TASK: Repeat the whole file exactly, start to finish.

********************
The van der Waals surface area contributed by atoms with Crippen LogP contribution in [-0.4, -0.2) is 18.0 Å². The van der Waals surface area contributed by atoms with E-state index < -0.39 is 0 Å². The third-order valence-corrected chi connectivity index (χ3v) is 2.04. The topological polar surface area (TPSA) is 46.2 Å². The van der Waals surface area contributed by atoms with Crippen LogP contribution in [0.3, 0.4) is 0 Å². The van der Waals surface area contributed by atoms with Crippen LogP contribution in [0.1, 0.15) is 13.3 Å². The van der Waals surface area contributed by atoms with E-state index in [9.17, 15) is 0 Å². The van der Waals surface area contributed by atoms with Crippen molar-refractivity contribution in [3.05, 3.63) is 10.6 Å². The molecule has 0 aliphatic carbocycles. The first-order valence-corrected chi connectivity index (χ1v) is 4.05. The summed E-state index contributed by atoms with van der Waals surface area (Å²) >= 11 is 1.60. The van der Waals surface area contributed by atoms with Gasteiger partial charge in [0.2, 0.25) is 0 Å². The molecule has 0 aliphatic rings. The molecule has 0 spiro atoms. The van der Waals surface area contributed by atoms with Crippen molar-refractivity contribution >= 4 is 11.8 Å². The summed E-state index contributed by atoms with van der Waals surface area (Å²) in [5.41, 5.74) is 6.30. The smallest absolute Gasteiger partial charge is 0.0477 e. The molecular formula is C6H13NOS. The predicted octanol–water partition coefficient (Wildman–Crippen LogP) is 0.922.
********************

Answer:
The van der Waals surface area contributed by atoms with Crippen LogP contribution in [-0.4, -0.2) is 18.0 Å². The van der Waals surface area contributed by atoms with E-state index < -0.39 is 0 Å². The third-order valence-corrected chi connectivity index (χ3v) is 2.04. The topological polar surface area (TPSA) is 46.2 Å². The van der Waals surface area contributed by atoms with Crippen LogP contribution in [0.3, 0.4) is 0 Å². The van der Waals surface area contributed by atoms with Crippen LogP contribution in [0.1, 0.15) is 13.3 Å². The van der Waals surface area contributed by atoms with E-state index in [9.17, 15) is 0 Å². The van der Waals surface area contributed by atoms with Crippen molar-refractivity contribution in [3.05, 3.63) is 10.6 Å². The molecule has 0 aliphatic carbocycles. The first-order valence-corrected chi connectivity index (χ1v) is 4.05. The summed E-state index contributed by atoms with van der Waals surface area (Å²) >= 11 is 1.60. The van der Waals surface area contributed by atoms with Gasteiger partial charge in [0.2, 0.25) is 0 Å². The molecule has 0 aliphatic rings. The molecule has 0 spiro atoms. The van der Waals surface area contributed by atoms with Crippen molar-refractivity contribution >= 4 is 11.8 Å². The summed E-state index contributed by atoms with van der Waals surface area (Å²) in [5.41, 5.74) is 6.30. The smallest absolute Gasteiger partial charge is 0.0477 e. The molecular formula is C6H13NOS. The predicted octanol–water partition coefficient (Wildman–Crippen LogP) is 0.922.